Chophouse’s meat is sourced from Haverick Meats, Vic’s Meat, and Andrews Meat, their free range pork is supplied by Urban Food Market, and they use Thirlmere chicken. They serve both grain and pasture fed beef, which, along with the region, is stated on their menu.
A selection of the cuts available on the Chophouse menu
Eric using Stu to demo where different cuts of meat are located
Stu took the class through each cut of meat that is used in Chophouse’s menu, as well as the different processes such as dry-aging. Some facts I found interesting were:
- The wagyu flank comes from the groin of the cow, and is marinated in dark ale to help break down the enzymes and connective tissue, making it more tender.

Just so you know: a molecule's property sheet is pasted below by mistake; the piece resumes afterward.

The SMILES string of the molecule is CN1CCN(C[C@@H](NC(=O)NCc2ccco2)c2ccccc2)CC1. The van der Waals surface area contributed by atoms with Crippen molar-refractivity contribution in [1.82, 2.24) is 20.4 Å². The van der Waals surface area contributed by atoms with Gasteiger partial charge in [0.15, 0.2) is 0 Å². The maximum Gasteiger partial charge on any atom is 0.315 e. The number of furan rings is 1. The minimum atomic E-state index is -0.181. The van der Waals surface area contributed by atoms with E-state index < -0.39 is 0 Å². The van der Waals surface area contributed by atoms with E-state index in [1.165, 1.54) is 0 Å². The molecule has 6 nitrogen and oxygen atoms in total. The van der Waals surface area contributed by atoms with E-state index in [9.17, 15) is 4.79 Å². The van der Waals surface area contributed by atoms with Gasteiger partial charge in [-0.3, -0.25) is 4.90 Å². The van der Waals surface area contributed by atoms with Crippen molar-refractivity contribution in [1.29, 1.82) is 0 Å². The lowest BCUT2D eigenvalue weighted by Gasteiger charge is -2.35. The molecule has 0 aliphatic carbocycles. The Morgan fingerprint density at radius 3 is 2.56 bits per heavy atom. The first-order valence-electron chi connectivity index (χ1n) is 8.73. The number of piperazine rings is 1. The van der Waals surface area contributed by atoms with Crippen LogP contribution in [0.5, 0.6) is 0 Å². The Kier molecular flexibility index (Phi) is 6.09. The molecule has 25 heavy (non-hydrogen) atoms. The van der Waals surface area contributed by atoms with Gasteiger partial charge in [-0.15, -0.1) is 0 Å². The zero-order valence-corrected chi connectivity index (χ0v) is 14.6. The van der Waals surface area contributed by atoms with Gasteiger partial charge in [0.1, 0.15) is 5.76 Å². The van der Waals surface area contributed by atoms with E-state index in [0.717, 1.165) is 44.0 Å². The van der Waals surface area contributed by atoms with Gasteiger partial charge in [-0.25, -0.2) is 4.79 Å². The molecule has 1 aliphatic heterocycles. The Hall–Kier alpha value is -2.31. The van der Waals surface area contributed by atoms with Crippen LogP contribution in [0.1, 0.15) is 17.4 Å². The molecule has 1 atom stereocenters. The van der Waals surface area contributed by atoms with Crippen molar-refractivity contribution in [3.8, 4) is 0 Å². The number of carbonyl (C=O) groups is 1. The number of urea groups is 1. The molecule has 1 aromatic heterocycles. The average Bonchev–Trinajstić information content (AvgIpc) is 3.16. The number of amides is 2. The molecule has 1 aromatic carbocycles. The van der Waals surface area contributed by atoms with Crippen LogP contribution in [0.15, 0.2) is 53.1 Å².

- Their Riverine delmonico striploin on bone is dry-aged at 3-8 degrees with a humidity setting for 4-6 weeks.
- Dry-aging removes moisture from the carcass which increases the beef flavour.
- The dry-aging process creates a mould on the surface of the meat which is removed before use. The mould crust increases flavour, but the meat colour must be carefully checked to ensure it hasn’t spoiled.
- Their T-bone has a marble score of 2 and is grain fed for 150 days.
- The free range pork are often fed on leftover whey from the cheese factory next door to the farm.
- The mighty Tomahawk (below) is pasture fed, takes around 15 minutes to cook in the broiler plus 15 minutes rest time, is recommended to be shared, and they sell around 30 per week.
Throughout the class it was evident that Chophouse prides themselves on the quality of the meat they serve. Both Eric and Stu were passionate and knowledgeable about the meat they use. Not just the final delivered product, but also the entire process of its production, from before slaughter to dry-aging.